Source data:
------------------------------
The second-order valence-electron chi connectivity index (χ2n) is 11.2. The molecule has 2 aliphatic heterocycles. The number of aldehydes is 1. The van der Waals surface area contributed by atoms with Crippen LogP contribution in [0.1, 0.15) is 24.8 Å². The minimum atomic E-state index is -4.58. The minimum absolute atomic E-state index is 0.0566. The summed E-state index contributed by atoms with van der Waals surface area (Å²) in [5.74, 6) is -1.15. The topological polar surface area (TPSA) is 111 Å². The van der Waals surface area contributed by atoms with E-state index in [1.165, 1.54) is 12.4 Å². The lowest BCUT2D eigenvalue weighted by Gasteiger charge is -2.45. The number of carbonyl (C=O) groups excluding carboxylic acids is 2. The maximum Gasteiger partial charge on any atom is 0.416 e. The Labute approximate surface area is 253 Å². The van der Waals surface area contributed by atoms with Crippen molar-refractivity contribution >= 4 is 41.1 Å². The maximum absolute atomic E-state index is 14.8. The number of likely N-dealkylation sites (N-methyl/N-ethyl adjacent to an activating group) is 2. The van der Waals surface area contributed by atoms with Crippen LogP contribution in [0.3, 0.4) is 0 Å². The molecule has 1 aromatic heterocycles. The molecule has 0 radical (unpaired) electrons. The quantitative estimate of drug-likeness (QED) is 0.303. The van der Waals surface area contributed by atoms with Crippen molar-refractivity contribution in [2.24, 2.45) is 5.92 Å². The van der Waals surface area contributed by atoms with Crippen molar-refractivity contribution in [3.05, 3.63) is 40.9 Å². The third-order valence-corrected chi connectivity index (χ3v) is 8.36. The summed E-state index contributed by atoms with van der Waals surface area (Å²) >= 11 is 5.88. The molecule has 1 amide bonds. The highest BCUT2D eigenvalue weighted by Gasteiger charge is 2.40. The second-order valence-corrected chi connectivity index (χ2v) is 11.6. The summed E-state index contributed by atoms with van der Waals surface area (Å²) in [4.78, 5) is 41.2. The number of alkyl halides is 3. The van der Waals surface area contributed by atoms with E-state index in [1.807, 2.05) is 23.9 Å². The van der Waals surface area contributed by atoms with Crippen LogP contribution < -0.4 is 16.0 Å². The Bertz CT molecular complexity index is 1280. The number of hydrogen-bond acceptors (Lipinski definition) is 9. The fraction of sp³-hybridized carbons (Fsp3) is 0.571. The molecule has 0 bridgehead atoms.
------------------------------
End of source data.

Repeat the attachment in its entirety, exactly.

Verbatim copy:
The second-order valence-electron chi connectivity index (χ2n) is 11.2. The molecule has 2 aliphatic heterocycles. The number of aldehydes is 1. The van der Waals surface area contributed by atoms with Crippen LogP contribution in [0.1, 0.15) is 24.8 Å². The minimum atomic E-state index is -4.58. The minimum absolute atomic E-state index is 0.0566. The summed E-state index contributed by atoms with van der Waals surface area (Å²) in [5.74, 6) is -1.15. The topological polar surface area (TPSA) is 111 Å². The van der Waals surface area contributed by atoms with E-state index in [1.165, 1.54) is 12.4 Å². The lowest BCUT2D eigenvalue weighted by Gasteiger charge is -2.45. The number of carbonyl (C=O) groups excluding carboxylic acids is 2. The maximum Gasteiger partial charge on any atom is 0.416 e. The Labute approximate surface area is 253 Å². The van der Waals surface area contributed by atoms with Crippen molar-refractivity contribution >= 4 is 41.1 Å². The maximum absolute atomic E-state index is 14.8. The number of likely N-dealkylation sites (N-methyl/N-ethyl adjacent to an activating group) is 2. The van der Waals surface area contributed by atoms with Crippen LogP contribution in [0.3, 0.4) is 0 Å². The molecule has 1 aromatic heterocycles. The molecule has 0 radical (unpaired) electrons. The quantitative estimate of drug-likeness (QED) is 0.303. The van der Waals surface area contributed by atoms with Crippen molar-refractivity contribution in [2.24, 2.45) is 5.92 Å². The van der Waals surface area contributed by atoms with Crippen molar-refractivity contribution in [3.05, 3.63) is 40.9 Å². The third-order valence-corrected chi connectivity index (χ3v) is 8.36. The summed E-state index contributed by atoms with van der Waals surface area (Å²) >= 11 is 5.88. The molecule has 1 amide bonds. The highest BCUT2D eigenvalue weighted by Gasteiger charge is 2.40. The second-order valence-corrected chi connectivity index (χ2v) is 11.6. The summed E-state index contributed by atoms with van der Waals surface area (Å²) in [4.78, 5) is 41.2. The number of alkyl halides is 3. The van der Waals surface area contributed by atoms with E-state index in [1.807, 2.05) is 23.9 Å². The van der Waals surface area contributed by atoms with Crippen LogP contribution < -0.4 is 16.0 Å². The Bertz CT molecular complexity index is 1280. The number of hydrogen-bond acceptors (Lipinski definition) is 9. The fraction of sp³-hybridized carbons (Fsp3) is 0.571. The molecule has 0 bridgehead atoms.